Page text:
Epidemiological Assessments and Postharvest Disease Incidence

  • Themis J. MichailidesEmail author
  • David P. Morgan
  • Yong Luo
Part of the Plant Pathology in the 21st Century book series (ICPP, volume 2)


Postharvest plant disease can be measured by “incidence,” by recording the presence or absence of symptoms, and “severity,” the degree to which the symptoms are expressed. Weather and other environmental conditions play a significant role by causing stress in plants and lowering natural defenses, and by creating conditions suitable for pathogens to infect the plants. Specifically for postharvest diseases of fruit, infections can start as early as fruit set and continue until harvest. Although weather conditions influence the epidemiology of a disease in the field, the incidence of postharvest disease depends on the incidence of latent infections that initiate in the field during the season, contamination with fungal propagules during harvest, the effectiveness of postharvest treatments, and storage and marketing conditions. True latent infection, defined as a parasitic relationship that eventually induces macroscopic symptoms (Verhoeff, K., Annu. Rev. Phytopathol. 12:99-107, 1974) plays a major role in both the incidence and severity of postharvest disease. If conditions are favorable, incidence and severity of latent infections will be higher and the risk for postharvest disease development will increase and vice versa. For example, in California kiwifruit there is a positive relationship between the incidence of latent infection of sepals or stem ends, and the incidence of gray mold of fruit in cold storage. We visualize kiwifruit and other kinds of fruit as recording devices that copy the environmental conditions as latent infections. And in some cases, quantification of these latent infections can predict postharvest disease (i.e. BOTMON (Botrytis monitoring in kiwifruit sepals and/or fruit stems and in stems of grape berries) and ONFIT (overnight freezing incubation technique in stone fruit, other fleshy fruit, and in nut crops)). The source of inoculum that can drive an epidemic of a disease in the field can also affect the ­incidence of postharvest decay, by affecting the incidence of latent infection. Reducing the source of inoculum (sanitation) can reduce the incidence of latent infection of fruit, with the ultimate result in reducing postharvest disease (i.e., stone and pome fruit). Environmental conditions during bloom in various crops can have detrimental effects on the incidence of postharvest disease (i.e., grapes, pomegranates, prunes, etc.) by affecting the levels of latent infection or affecting the plant host directly. Altering cultural practices that may affect environmental conditions in the field or the physiology and histology of fruit can also affect the incidence of fruit diseases both in the field and postharvest. The development of efficient, accurate, and rapid molecular techniques (including real-time PCR assays) can facilitate the detection and quantification of disease inoculum and latent infection of fruit (i.e., stone fruit) and help predict incidence of postharvest disease. In addition, development of allele-specific RT-PCR methods for rapidly detecting fungicide resistant fungal pathogens will help growers to manage fungicide resistance and make correct decisions to reduce postharvest disease. The goal of our laboratory is to develop less expensive molecular techniques that determine latent infections and assess populations of fungi resistant to fungicides and enable us to process large numbers of samples at our laboratory and to provide the protocols to private laboratories.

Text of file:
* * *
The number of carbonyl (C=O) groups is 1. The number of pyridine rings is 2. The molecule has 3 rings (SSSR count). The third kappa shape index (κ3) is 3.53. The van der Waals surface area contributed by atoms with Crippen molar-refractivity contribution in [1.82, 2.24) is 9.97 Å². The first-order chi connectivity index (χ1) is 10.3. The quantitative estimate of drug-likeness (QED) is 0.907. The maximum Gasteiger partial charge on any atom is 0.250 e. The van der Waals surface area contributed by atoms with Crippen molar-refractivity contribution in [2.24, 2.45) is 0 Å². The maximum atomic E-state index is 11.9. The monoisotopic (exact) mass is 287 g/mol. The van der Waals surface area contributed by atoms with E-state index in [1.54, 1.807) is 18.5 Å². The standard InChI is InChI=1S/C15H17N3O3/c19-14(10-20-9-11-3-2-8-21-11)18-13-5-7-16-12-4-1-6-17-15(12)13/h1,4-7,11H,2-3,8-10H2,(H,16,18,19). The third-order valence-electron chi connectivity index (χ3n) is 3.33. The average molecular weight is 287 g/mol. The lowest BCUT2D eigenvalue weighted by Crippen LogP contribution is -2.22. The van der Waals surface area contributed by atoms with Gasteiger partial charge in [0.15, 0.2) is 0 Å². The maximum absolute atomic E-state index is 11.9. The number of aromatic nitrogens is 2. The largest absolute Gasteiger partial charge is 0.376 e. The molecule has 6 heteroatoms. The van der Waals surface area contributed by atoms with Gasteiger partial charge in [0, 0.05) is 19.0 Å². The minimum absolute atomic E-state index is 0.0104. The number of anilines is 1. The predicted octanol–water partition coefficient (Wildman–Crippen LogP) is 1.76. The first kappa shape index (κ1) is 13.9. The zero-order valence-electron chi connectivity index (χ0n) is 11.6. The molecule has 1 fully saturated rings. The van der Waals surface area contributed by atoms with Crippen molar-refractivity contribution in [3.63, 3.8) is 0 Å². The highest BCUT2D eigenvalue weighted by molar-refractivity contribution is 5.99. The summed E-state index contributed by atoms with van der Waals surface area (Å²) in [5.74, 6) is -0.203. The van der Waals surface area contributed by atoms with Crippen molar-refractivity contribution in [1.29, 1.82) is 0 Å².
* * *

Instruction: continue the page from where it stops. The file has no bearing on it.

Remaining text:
Latent Infection Botrytis Cinerea Gray Mold Stone Fruit Polymerase Chain Reaction Technique 
These keywords were added by machine and not by the authors. This process is experimental and the keywords may be updated as the learning algorithm improves.



We thank M. Doster, D. Felts, L. Boeckler, H. Reyes, R. Puckett, and J. Windh for technical assistance. We also thank Drs. Z. Ma, H. Avenot, and E. Boehm, Postdoctoral Associates, and visiting Professor M. Yoshimura, for their research contributions. Funding for this research was ­provided by the California Kiwifruit Commission, California Pistachio Commission, California Dried Plum Board, California Tree Fruit Agreement, and the California Fig Institute.


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Copyright information

© Springer Science+Business Media B.V. 2009

Authors and Affiliations

  • Themis J. Michailides
    • 1
    Email author
  • David P. Morgan
    • 1
  • Yong Luo
    • 1
  1. 1.Department of Plant Pathology, Kearney Agricultural CenterUniversity of California-DavisParlierUSA

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